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Railroad Injury Law Blog

Railroad accidents have plagued the nation for decades

In 1950, a locomotive disaster left many throughout the nation horrified and grief-stricken. It occurred on a Wednesday just one day before Thanksgiving and was later labeled the worst train wreck in the history of that particular railroad. Railroad accidents in Connecticut and elsewhere often result in fatalities; those who survive their injuries are often left permanently disabled.

On that evening long ago, thousands of train passengers were navigating the rail system as they looked forward to an extended holiday weekend. The scene abruptly changed from one of excitement to devastation when a train smashed into a disabled locomotive on the tracks. Sadly, 80 train occupants were crushed to death upon impact.

Need help navigating the railroad disability benefits process?

News stories over the past few years have often included horrific details of train accidents in various parts of the United States. Many such accidents involve passengers and/or pedestrians; others involve workers themselves. If a recovering injured railroad worker in Connecticut is unable to return to his or her particular workplace duties, he or she may be able to claim railroad disability benefits to help make ends meet in the meantime.

This type of benefit is typically paid through a bi-weekly system. Not every worker receiving railroad disability benefits was injured in a train wreck. Benefits may also go to those who are too ill to work or pregnant workers temporarily unable to fulfill their duties.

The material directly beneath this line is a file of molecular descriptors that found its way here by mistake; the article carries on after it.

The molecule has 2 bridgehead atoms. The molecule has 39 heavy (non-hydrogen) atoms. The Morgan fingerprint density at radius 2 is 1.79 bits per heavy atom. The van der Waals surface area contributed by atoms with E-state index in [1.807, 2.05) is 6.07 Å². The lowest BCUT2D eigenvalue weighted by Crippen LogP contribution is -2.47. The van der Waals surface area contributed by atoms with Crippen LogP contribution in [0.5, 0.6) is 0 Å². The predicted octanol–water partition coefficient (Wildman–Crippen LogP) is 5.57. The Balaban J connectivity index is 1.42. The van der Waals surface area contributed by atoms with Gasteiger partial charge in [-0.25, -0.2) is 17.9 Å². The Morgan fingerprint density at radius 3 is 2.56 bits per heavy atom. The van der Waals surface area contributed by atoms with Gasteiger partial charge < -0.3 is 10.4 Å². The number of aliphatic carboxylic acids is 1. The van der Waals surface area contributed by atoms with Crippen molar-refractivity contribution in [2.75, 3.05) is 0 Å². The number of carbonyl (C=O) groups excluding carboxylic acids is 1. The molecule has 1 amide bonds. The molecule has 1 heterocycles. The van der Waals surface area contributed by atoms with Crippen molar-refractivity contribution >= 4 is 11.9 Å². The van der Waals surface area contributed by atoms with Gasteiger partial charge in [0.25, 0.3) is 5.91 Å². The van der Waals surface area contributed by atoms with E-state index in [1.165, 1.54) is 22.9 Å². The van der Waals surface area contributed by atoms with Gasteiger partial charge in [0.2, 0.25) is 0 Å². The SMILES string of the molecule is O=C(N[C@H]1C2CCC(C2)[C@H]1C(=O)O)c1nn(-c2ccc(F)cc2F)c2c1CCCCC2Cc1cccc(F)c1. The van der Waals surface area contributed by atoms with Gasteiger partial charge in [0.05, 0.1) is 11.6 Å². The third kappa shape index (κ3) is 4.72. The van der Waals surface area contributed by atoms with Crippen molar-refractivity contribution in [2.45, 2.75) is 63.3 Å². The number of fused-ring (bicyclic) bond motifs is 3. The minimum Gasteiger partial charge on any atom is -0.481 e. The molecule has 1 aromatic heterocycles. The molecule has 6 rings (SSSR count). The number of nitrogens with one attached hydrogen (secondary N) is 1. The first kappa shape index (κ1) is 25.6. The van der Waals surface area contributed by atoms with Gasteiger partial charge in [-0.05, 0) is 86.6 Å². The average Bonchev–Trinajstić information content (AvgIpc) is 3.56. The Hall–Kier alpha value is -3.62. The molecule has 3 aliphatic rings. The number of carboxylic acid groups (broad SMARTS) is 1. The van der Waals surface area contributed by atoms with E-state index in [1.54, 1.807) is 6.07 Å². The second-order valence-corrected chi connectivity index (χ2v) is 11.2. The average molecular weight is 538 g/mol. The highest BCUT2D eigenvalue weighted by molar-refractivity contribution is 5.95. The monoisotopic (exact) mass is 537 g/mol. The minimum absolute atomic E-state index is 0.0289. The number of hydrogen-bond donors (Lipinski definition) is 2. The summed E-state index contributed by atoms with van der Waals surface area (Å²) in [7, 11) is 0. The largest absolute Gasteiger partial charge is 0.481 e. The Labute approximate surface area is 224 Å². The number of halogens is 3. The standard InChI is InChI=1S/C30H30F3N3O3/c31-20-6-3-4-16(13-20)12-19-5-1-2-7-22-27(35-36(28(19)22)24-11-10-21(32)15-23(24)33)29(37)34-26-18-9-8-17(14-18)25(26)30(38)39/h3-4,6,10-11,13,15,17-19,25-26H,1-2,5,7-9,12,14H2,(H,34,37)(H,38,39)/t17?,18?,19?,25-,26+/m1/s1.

Workers can seek employer accountability after railroad accidents

In April 2016, an Amtrak engineer was on duty. Just before 8 a.m., the man operating a train saw a potential hazard on the tracks ahead of him. There was an accident and the man suffered severe emotional trauma and subsequent disability that he says was the result of the incident. As has occurred following other Connecticut railroad accidents in the past, the man has sought legal accountability against his employer.

As it turns out, what the engineer saw on the tracks that day was a backhoe. Surprisingly, it was in operation on the exact same track as the moving locomotive. At that point in time, the train was reportedly soaring at 106 mph. The engineer thrust the train into emergency mode and laid on the horn.

How response time may affect railroad worker injuries

Many Connecticut residents recently joined others throughout the nation in viewing a complete solar eclipse. In southern areas that were in the direct path of the projected orbit map, many say complete darkness encompassed their towns for several minutes. In one state, the darkness factor, as well as negligence, is being blamed as causal factors in a disastrous train accident that resulted in railroad worker injuries.